We have a couple of related questions dropped into the mailbag...
@JapersRink what do you do with Tom Wilson next year? As far as Hershey/ caps?— Matt Filler (@MFiller90) April 22, 2014
We have a couple of answers, too. At the moment, the Washington Capitals have, if not an embarrassment of riches, then at least depth at right wing that they do not have elsewhere on the roster. Their depth chart looks like this:
- Alex Ovechkin
- Troy Brouwer
- Joel Ward
- Tom Wilson
To that one might add Eric Fehr, for whom right wing is his natural position and to which he might return under a new head coach.
That is a lot of right wings, and if the Caps are to do any trading it would seem that undoing this traffic jam is where they might start in assembling a trade package. It is not as simple as "eeny-meeny-miney-moe," though. The key to any moves the Caps might make might be in how they evaluate the rookie season of Tom Wilson. That is not an easy task. There were 56 rookie forwards who played in at least 20 games this season. Wilson finished 52nd among that group in average ice time and was, for the most part, stapled to the fourth line.
There were not a lot of opportunities to see if Wilson could blossom with more productive performers on offense, and that is the part of his game that would have to emerge if one of the other right wings is moved. This is where the two questions intersect. The Caps almost have to move a right wing to give Wilson an opening, but slotting him on the second or third line qualifies as a leap of faith, given his lack of work in the role he will be asked to play. He could play himself off the second or third line if he is slow to fill the role, and in the worst case he could play himself off the parent roster to Hershey.
You might think at this point that in such a worst case scenario - say, the Caps trade Brouwer or Ward, and Wilson is skating for the Bears in November - the Caps would have gone from an embarrassment of riches to a hole at right wing. This is where Eric Fehr enters the picture. In that worst case scenario the Caps would still have a lineup of Ovechkin, either Ward or Brouwer, Fehr, and a fourth liner yet to be named, who might be picked up sometime between July 1st and the start of the season.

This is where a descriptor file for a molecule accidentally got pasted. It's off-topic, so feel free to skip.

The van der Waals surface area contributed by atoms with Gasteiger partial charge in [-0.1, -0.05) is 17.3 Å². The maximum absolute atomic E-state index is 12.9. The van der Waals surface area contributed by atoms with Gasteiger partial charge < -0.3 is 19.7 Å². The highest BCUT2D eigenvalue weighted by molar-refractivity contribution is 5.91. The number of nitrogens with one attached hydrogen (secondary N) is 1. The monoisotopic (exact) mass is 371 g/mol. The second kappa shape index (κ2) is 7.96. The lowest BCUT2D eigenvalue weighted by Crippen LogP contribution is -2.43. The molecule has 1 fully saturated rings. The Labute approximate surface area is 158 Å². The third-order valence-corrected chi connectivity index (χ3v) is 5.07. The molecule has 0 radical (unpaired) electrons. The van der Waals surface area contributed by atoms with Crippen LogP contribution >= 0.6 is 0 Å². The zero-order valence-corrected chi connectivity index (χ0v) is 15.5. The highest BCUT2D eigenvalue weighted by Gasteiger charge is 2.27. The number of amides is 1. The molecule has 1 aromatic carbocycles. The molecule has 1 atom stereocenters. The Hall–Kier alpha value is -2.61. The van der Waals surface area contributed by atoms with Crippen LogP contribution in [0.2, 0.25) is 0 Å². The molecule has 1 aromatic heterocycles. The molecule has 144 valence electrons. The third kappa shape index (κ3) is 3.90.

I think it likely that the Caps will do two things. First, one of Troy Brouwer or Joel Ward will be moved to create an opening for Wilson. Second, unless he has an abysmal training camp, Wilson will be given an opportunity to play himself off the roster. He will not be assumed off the roster by virtue of his relative inexperience or demoted because an opening is lacking. After that it will be up to Wilson as the Caps cross their collective fingers that it works out. But it will not be as if it is entirely a leap into the dark. Cheerless, do you have an opinion on this?
Yeah...what's the rush, cuz? Ward has one more year on his deal, Brouwer has two. Both are coming off career years, even if you think that might have been a product of Adam Oates. You might have another opening on right wing, too. Alex Ovechkin is at the top of your depth chart on the right side, but he only played a season and a half worth of games there. The next guy behind the Caps' bench might just move him back to left wing. That might not be a bad thing unless you think the output from the left side was good last season. Even if you have Evgeny Kuznetsov over there for the full year you didn't have him for last year, you've got two solid performers, at least on paper. And that creates some options for how you deal with Marcus Johansson, who didn't look like a first-line scoring winger last year.
And there is another "worst case" scenario to think about. If Mikhail Grabovski leaves, are you going to leave yourself with the possibility of Nicklas Backstrom and Jay Beagle as your only returning full-time centers because you are moving probie center Eric Fehr back to right wing? Are you going to stick Kuznetsov or Johansson in your center slots and create holes elsewhere? Really? Just to create an opening for Tom Wilson? The kid just turned 20, and he still has two years on his entry deal. What is the harm in easing him into a new role with more responsibility instead of throwing him into the deep end of the pool when he's barely learned to dog paddle? And, to give him that role you might have effects up and down the roster if it doesn't work the way you laid it out. You could even test drive him in Hershey in a bigger role over more games to see how he handles the responsibility.
Next up, one that we'll let J.P. answer:
@JapersRink so I can stop refreshing twitter every five minutes, give me a statistical prediction on when the next gm well be hired.— Brian Abrams (@bbrams) May 12, 2014
Statistical prediction, eh? No problem!
First, let's look at the list of current NHL general managers. Based on their hire dates, the average GM gets hired 150 days into the year, or May 30. But we can toss out in-season hires, because they're a different animal than what we've got here, and that leaves us with... 145 days. May 25. Take it to the bank. (Of course, a couple more Wizards wins and all bets might be off.)
Do I get my own blog at The Post now?
If you've got something on your mind, go ahead and ask it here on the site, on Twitter (use #JapersMailbag), via email or on Facebook, and we'll try to get to them. As always, there are always a lot of question marks around this team... so let's talk about as many of them as we can.